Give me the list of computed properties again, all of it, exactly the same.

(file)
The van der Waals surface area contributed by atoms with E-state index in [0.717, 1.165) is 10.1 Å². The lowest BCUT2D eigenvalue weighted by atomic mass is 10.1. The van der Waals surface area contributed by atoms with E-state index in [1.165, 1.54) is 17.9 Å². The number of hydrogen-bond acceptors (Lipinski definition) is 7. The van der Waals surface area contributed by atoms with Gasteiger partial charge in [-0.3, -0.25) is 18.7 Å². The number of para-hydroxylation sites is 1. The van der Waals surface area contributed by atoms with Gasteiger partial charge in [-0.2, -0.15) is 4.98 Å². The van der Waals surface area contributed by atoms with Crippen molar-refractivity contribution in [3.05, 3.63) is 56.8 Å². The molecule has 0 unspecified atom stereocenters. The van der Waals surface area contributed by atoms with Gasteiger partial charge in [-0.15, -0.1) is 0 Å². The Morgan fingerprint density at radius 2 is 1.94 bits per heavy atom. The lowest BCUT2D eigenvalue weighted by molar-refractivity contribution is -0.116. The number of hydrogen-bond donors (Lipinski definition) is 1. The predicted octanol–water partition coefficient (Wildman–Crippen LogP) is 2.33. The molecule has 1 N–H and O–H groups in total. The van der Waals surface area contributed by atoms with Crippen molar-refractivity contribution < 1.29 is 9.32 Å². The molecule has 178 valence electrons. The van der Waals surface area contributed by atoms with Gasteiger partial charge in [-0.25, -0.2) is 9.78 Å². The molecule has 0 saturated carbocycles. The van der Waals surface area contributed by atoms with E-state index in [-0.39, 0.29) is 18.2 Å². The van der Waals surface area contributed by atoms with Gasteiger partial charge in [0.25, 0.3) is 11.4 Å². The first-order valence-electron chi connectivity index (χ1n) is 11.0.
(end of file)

The van der Waals surface area contributed by atoms with E-state index in [0.717, 1.165) is 10.1 Å². The lowest BCUT2D eigenvalue weighted by atomic mass is 10.1. The van der Waals surface area contributed by atoms with E-state index in [1.165, 1.54) is 17.9 Å². The number of hydrogen-bond acceptors (Lipinski definition) is 7. The van der Waals surface area contributed by atoms with Gasteiger partial charge in [-0.3, -0.25) is 18.7 Å². The number of para-hydroxylation sites is 1. The van der Waals surface area contributed by atoms with Gasteiger partial charge in [-0.2, -0.15) is 4.98 Å². The van der Waals surface area contributed by atoms with Crippen molar-refractivity contribution in [3.05, 3.63) is 56.8 Å². The molecule has 0 unspecified atom stereocenters. The van der Waals surface area contributed by atoms with Gasteiger partial charge in [-0.15, -0.1) is 0 Å². The Morgan fingerprint density at radius 2 is 1.94 bits per heavy atom. The lowest BCUT2D eigenvalue weighted by molar-refractivity contribution is -0.116. The number of hydrogen-bond donors (Lipinski definition) is 1. The predicted octanol–water partition coefficient (Wildman–Crippen LogP) is 2.33. The molecule has 1 N–H and O–H groups in total. The van der Waals surface area contributed by atoms with Crippen molar-refractivity contribution < 1.29 is 9.32 Å². The molecule has 178 valence electrons. The van der Waals surface area contributed by atoms with Gasteiger partial charge in [-0.25, -0.2) is 9.78 Å². The molecule has 0 saturated carbocycles. The van der Waals surface area contributed by atoms with E-state index in [-0.39, 0.29) is 18.2 Å². The van der Waals surface area contributed by atoms with Gasteiger partial charge in [0.25, 0.3) is 11.4 Å². The first-order valence-electron chi connectivity index (χ1n) is 11.0.